GRIMM'S FAIRY TALES - online book

130 Fairy Stories Adapted & Arranged for young people

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j36                    THE TWIN BROTHERS.
There were once two brothers, one of them rich, the other poor* The rich brother was a goldsmith, and had a wicked heart. The poor brother supported himself by making brooms, and was good and honest. He had two children, twin brothers, who resembled each other as closely as one drop of water resembles another. The two boys went sometimes to the house of their rich uncle to get the pieces that were left from the table, for they were often very hungry.
It happened one day that while their father was in the wood gathering rushes for his brooms, that he saw a bird whose plumage shone like gold—he had never in his life seen any bird like it. He picked up a stone and threw it at the bird hoping to be lucky enough to secure it, but the stone only knocked off a golden feather, and the bird flew away.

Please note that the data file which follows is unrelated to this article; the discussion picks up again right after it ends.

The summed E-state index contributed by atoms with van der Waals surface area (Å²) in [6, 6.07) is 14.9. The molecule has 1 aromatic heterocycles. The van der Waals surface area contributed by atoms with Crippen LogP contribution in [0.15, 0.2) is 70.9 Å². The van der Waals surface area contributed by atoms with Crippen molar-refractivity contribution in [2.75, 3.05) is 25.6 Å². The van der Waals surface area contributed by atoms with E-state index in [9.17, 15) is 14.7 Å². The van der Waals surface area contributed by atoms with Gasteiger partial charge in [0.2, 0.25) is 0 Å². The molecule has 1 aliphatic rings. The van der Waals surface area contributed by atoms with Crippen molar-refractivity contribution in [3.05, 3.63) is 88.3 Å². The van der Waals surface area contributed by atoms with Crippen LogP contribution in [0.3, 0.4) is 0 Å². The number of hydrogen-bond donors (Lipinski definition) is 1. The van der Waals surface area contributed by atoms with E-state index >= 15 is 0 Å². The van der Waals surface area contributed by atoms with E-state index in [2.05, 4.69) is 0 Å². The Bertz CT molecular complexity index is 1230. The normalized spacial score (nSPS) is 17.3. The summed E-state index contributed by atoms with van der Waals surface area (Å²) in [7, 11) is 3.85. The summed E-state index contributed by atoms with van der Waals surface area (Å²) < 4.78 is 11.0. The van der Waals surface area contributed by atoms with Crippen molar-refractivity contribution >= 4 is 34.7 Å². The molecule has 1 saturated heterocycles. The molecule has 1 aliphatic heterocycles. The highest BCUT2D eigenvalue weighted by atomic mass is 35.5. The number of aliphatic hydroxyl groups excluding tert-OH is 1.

The man took the feather and brought it to his brother, who, when he saw it, exclaimed, " That is real gold." and gave him a great deal of money for it. Another day, as the man climbed up a beech tree, hoping to find the golden bird's nest—the same bird flew over his head, and on searching farther he found a nest, and in it lay two golden eggs. He took the eggs home and showed them to his brother, who said again, " They are real gold." and gave him what they were worth. At last the goldsmith said, " You may as wrell get me the bird, if you can."
So the poor brother went again to the wood, and after a time, seeing the bird perched on a tree, he knocked it down with a stone, and brought it to his brother, who gave him a large heap of money for it " Now," thought he, " I can support myself for the future," and went home to his house full of joy.
The goldsmith, however, who was clever and cunning, knew well the real value of the bird. So he called his wife and said: "Roast the gold bird for me, and be careful that no one comes in, as I wish to eat it quite alone." The bird was, indeed, not a common bird; it had a wonderful power even when dead. For any person who ate the heart and liver, would every morning find under his pillow a piece of gold. The goldsmith's wife pre­pared the bird, stuck it on the spit and left it to roast